The accurate estimation of age using methylation data has proved a useful and heritable biomarker, with acceleration in epigenetic age predicting a number of age-related phenotypes. Measures of white matter integrity in the brain are also heritable and highly sensitive to both normal and pathological aging processes across adulthood. We consider the phenotypic and genetic interrelationships between epigenetic age acceleration and white matter integrity in humans. Our goal was to investigate processes that underlie interindividual variability in age-related changes in the brain. Using blood taken from a Mexican-American extended pedigree sample (n=628; age= 23.28 -93.11 years), epigenetic age was estimated using the method developed by Horvath (2013). For n = 376 individuals, diffusion tensor imaging scans were also available. The interrelationship between epigenetic age acceleration and global white matter integrity was investigated with variance decomposition methods. To test for neuroanatomical specificity, 16 specific tracts were additionally considered. Weobserved negative phenotypic correlations between epigenetic age acceleration and global white matter tract integrity (ρpheno= -0.119, p=0.028), with evidence of shared genetic (ρgene=-0.463, p=0.013) but not environmental influences. Negative phenotypic and genetic correlations with age acceleration were also seen for a number of specific white matter tracts, along with additional negative phenotypiccorrelationsbetweengranulocyteabundanceandwhitematterintegrity.Thesefindings (i.e., increased acceleration in epigeneticage in peripheral blood correlates withreducedwhite matter integrity in the brainandsharescommongenetic influences) provide awindowinto the neurobiology of aging processes within the brain and a potential biomarker of normal and pathological brain aging.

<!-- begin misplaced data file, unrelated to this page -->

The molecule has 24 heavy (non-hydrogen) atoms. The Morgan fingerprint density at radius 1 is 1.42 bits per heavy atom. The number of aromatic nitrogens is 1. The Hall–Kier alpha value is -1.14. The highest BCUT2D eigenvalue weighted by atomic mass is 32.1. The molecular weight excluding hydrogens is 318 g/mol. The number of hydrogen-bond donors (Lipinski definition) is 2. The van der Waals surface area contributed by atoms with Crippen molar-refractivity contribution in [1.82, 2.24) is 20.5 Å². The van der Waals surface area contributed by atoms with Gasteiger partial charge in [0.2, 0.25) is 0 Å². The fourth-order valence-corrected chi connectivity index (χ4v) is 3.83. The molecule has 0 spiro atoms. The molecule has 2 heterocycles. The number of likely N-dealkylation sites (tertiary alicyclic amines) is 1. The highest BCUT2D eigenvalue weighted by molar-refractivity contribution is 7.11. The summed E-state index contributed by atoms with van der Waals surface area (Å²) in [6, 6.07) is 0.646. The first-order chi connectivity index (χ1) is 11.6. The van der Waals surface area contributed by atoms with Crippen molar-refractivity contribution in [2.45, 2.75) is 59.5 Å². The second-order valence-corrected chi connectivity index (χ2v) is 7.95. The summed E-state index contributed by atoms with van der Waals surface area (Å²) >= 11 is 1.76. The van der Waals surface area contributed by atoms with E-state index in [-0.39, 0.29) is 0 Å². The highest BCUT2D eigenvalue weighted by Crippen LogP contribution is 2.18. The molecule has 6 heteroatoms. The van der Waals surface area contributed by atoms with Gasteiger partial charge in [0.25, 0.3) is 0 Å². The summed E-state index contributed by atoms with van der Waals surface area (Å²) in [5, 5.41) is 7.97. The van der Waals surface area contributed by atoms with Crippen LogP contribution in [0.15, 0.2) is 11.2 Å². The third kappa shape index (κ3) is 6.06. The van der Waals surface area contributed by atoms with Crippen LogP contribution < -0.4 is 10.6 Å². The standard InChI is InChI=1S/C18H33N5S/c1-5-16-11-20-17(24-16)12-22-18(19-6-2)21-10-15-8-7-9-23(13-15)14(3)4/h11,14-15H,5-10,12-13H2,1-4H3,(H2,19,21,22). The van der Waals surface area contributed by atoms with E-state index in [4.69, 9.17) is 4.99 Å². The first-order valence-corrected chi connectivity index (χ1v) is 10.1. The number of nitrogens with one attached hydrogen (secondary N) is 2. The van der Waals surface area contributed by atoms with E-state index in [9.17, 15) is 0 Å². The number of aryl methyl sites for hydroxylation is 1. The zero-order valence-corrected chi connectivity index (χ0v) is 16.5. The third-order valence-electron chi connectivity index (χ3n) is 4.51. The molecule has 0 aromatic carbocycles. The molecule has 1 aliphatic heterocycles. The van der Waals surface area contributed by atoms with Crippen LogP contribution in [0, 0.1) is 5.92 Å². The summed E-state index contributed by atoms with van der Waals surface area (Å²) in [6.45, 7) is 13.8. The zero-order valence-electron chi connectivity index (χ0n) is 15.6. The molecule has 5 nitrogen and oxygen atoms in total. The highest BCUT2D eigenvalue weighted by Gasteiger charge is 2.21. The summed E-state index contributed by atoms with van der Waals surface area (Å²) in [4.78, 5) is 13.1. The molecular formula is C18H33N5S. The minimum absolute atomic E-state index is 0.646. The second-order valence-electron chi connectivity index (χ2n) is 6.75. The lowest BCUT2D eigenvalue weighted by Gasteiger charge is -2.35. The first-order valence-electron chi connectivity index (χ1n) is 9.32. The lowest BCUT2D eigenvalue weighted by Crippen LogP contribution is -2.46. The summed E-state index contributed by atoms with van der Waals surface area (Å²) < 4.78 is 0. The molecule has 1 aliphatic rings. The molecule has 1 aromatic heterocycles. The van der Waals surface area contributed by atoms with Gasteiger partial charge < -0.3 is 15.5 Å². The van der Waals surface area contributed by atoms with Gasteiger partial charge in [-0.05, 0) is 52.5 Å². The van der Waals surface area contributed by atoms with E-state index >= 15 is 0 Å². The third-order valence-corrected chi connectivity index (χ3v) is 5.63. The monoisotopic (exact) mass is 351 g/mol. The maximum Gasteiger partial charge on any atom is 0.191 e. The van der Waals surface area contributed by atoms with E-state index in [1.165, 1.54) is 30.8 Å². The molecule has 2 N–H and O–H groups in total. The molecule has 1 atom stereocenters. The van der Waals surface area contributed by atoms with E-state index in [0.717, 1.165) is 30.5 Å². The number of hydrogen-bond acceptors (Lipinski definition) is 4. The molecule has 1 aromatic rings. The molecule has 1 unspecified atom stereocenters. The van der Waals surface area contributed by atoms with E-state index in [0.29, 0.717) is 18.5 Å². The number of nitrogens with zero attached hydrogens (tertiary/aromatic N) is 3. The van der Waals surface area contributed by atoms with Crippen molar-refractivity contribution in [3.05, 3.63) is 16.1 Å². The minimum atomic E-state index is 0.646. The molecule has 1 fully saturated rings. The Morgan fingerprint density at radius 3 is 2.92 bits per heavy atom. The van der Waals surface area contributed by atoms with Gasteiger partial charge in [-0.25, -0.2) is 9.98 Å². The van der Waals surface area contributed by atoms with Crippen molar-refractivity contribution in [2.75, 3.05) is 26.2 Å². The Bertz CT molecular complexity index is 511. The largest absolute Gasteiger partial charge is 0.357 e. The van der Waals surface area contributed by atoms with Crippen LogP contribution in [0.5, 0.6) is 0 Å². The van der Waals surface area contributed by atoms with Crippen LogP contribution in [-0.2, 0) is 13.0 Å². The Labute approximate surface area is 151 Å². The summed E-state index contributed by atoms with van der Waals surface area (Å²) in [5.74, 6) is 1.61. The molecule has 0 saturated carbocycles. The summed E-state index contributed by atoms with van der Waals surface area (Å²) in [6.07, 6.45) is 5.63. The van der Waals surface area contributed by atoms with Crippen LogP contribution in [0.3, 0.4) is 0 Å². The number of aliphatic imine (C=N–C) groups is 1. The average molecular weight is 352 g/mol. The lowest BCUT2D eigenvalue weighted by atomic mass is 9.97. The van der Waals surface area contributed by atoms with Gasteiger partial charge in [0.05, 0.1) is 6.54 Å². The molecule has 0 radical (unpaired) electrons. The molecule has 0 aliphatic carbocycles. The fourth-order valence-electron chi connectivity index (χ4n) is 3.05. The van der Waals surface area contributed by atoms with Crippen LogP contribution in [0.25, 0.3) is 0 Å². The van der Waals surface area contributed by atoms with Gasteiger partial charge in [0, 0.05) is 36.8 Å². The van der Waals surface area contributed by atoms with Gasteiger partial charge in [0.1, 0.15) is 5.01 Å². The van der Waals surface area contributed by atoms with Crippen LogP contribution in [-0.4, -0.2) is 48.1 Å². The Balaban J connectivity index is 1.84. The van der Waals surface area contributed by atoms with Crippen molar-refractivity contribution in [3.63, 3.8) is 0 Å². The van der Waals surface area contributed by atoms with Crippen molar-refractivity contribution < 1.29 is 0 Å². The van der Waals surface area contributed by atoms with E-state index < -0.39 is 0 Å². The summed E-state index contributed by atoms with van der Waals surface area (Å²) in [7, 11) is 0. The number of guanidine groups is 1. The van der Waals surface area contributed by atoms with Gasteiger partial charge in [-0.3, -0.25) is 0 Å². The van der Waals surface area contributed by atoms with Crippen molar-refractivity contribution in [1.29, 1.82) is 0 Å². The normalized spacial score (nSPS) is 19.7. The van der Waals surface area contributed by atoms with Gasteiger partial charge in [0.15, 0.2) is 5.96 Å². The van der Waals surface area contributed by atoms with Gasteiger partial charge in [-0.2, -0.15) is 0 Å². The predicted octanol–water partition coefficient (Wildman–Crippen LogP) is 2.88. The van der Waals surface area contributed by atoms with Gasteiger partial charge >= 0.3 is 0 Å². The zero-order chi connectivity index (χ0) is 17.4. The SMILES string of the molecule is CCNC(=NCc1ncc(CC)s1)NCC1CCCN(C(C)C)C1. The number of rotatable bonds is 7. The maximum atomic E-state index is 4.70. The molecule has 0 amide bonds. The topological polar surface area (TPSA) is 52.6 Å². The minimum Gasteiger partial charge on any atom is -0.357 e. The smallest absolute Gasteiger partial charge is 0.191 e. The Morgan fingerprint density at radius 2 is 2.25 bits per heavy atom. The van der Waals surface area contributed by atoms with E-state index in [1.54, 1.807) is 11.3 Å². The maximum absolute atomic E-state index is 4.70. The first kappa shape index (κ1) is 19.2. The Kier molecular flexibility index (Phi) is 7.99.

- White matter integrity
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